21/08/2016

The Italian Job - The Tragicomic And The Feel-Good

Quick Thoughts: The Italian Job (1969)

Fresh our of prison, Charlie Crooker plans to steal 4 million dollars off the streets of Italy.


This is definitely one of the great British films. It serves as an entertaining action crime thriller, but more importantly a comedy - a prime example of British comedy. We see this in the paradigm of the plotting, the rise and fall of action, anti-parallel to conflict. In other words, as levity and excitement rise, disaster creeps closer, waiting to pounce just when you think everything is going to be all right. This genre of comedy is quite iconically British. Many comedians such as Stephen Fry, Russel Brand and Ricky Gervais have made this larger point before me, making clear the place British comedy has in entertainment - especially in juxtaposition to the comedies coming from America. British comedy is self-deprecating and preferring to be laughed at than walk away to whoops and applause. This was all explored in a video by Now You See It (link here). The video serves as great commentary toward the American dream and British cynicism, giving an explanation as to why the two different types of comedies come from the two different side of the Atlantic. But, I believe there's more to be said in regards to why these two types of humour exist, functionally, structurally as technical comedic forms. I think the reasoning for the difference mirrors the cinematic dichotomy of films and movies. Movies are pictures where the main goal is to entertain. Films on the other hand hold meaning over entertainment. The easiest way to understand this is to compare Hollywood blockbusters to European dramas. The difference between stereotypically British and American comedy mirrors this as the self-deprecating, tragicomic form can say or mean more. This isn't to say that British films have more meaning in them, instead, it's best to stop classifying the two kinds of comedy by country, but by approach. There's the tragicomic and the feel-good. Feel-good comedies are for the most part throw-away entertainment. We can watch these films and have a good time, maybe many times over if the film is good, but there's few questions raised by the narrative, neither is there a plotted structure we feel we must pull apart or delve into. With The Italian Job, we're forced to ask why, when everything is shown to be going so well, that Crooker manages to have everything turn tits-up. Because, coming back to the paradigm of this films structuring, that's exactly what we're given time again and time again. The films shows Crooker getting the beautiful women, then having his girlfriend catch then scream and shout at him. It shows the gang's elegant cars, the awe-inspiring scenery - the back drop to a James Bond film - and then takes it away with shame, showing Crooker and his gang as next to nothing in face of the Mafia. And finally, we have a successful robbery, one scuffed up by celebrations, ending on a literal cliff hanger, one that Lock Stock And Two Smoking Barrels seems to pay homage to.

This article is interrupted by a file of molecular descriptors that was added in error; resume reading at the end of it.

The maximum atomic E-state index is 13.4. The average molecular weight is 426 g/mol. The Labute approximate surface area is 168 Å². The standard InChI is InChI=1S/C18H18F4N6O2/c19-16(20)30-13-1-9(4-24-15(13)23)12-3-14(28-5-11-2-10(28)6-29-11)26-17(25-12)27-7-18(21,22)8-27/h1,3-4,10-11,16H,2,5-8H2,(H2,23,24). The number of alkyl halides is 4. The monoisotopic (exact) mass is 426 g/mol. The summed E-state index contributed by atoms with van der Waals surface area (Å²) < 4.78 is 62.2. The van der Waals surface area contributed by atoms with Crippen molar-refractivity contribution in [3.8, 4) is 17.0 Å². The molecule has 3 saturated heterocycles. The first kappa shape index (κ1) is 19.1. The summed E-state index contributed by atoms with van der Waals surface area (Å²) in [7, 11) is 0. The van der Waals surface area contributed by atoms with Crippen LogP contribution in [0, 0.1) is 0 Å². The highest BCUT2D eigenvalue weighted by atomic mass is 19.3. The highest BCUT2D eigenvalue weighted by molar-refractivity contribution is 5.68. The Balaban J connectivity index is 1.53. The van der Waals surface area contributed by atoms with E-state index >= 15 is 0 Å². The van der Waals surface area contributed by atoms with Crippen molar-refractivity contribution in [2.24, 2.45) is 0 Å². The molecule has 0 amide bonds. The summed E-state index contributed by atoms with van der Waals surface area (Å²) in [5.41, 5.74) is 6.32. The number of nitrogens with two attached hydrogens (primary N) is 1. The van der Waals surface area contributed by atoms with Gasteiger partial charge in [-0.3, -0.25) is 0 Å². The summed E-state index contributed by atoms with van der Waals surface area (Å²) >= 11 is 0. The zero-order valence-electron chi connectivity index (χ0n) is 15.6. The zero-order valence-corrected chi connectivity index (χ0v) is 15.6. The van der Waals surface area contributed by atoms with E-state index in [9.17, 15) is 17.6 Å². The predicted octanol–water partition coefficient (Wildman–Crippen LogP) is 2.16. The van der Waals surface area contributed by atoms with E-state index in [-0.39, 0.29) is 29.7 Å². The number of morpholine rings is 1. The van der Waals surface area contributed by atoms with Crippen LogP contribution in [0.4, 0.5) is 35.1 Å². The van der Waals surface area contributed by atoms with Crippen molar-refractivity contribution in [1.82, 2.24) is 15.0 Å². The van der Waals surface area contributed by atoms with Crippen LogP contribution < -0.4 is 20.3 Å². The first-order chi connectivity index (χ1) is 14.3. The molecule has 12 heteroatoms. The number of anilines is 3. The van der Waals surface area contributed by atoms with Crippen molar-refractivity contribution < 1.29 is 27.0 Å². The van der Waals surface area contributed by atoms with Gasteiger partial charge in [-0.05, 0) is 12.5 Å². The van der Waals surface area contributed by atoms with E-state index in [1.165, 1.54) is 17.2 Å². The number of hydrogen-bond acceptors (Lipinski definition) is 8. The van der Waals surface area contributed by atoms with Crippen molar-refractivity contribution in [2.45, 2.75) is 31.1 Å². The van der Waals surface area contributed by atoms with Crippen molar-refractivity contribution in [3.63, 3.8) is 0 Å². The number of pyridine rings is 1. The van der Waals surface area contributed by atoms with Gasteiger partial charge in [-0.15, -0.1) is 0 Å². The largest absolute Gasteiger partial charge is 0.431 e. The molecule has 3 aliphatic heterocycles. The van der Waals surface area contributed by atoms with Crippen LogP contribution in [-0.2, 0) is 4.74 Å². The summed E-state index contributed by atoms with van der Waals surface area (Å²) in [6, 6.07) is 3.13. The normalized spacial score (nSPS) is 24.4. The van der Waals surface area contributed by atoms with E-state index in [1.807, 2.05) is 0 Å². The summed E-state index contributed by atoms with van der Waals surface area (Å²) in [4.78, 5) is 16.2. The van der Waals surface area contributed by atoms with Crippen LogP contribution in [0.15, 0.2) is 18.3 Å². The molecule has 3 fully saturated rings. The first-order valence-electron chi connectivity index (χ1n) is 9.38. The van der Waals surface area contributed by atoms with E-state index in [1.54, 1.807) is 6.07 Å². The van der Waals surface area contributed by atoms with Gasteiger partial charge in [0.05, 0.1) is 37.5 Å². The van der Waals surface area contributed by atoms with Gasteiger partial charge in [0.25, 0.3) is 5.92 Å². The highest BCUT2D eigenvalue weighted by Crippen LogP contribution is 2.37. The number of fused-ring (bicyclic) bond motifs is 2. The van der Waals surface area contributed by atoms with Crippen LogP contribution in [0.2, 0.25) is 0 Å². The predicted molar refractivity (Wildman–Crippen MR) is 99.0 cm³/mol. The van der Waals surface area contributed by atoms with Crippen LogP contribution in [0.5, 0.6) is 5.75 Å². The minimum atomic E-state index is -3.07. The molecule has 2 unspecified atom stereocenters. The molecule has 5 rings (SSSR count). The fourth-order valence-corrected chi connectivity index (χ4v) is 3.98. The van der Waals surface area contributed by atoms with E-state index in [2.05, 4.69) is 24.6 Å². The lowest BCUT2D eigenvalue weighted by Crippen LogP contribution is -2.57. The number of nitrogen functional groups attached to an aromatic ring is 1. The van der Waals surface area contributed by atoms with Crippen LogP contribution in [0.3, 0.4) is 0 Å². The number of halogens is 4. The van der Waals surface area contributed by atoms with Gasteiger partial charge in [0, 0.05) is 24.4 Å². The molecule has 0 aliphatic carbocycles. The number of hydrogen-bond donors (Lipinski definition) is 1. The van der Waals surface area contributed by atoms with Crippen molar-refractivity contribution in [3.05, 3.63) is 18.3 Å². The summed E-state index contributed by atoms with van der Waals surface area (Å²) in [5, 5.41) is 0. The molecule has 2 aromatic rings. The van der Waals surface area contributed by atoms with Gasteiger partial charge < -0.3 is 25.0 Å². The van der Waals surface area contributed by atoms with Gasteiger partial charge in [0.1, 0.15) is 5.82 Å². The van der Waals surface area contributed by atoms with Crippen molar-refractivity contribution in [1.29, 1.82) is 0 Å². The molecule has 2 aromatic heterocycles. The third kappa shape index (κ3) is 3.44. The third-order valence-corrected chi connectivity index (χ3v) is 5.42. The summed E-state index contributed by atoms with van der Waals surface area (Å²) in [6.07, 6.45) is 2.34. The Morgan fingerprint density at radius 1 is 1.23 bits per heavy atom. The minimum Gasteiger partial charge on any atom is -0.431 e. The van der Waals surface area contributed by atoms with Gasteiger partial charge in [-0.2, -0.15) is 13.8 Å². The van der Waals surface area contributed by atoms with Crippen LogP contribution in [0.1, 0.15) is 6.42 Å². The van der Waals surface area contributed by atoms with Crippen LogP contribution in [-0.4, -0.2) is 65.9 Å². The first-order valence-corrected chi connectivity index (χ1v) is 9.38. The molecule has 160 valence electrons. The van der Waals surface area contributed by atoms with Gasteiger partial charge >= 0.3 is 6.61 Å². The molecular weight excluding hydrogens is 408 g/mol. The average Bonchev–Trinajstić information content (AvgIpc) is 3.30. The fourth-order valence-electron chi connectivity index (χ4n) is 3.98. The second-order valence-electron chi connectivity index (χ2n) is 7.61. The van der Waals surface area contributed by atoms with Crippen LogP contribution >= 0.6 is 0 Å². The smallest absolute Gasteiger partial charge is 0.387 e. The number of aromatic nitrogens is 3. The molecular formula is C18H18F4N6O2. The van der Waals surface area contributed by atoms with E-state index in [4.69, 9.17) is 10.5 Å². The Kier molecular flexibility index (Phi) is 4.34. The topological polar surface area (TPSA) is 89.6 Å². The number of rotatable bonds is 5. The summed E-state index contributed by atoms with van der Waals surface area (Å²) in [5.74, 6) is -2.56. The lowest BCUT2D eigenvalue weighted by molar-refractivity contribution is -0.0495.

With an aspect of tragedy in comedy, an element of being on the losing side, comes a lesson of caution. The true difference between American, British, feel-good, tragicomic humour is in a philosophy of how we learn and how we cope. Laughter is how we point out weakness, it's how we say you're doing this wrong, or you've out-smarted me. It's also a means of reflecting on subjects whilst feeling good - conditioning our minds and bodies for positivity. With the purpose of laughing being in learning and teaching, is it more important to reflect success with feel-good comedy that we may imitate, or is it more important to reflect failure with tragicomics to be avoided?

What I love is that this is not a question to be answers with ideals. It's a question you answer with how you behave. What is funnier to you, tragicomics or feel-goods? What is your favourite joke or comedy, and how does that classify? What does that then say about you, how you perceive the world and how you learn?




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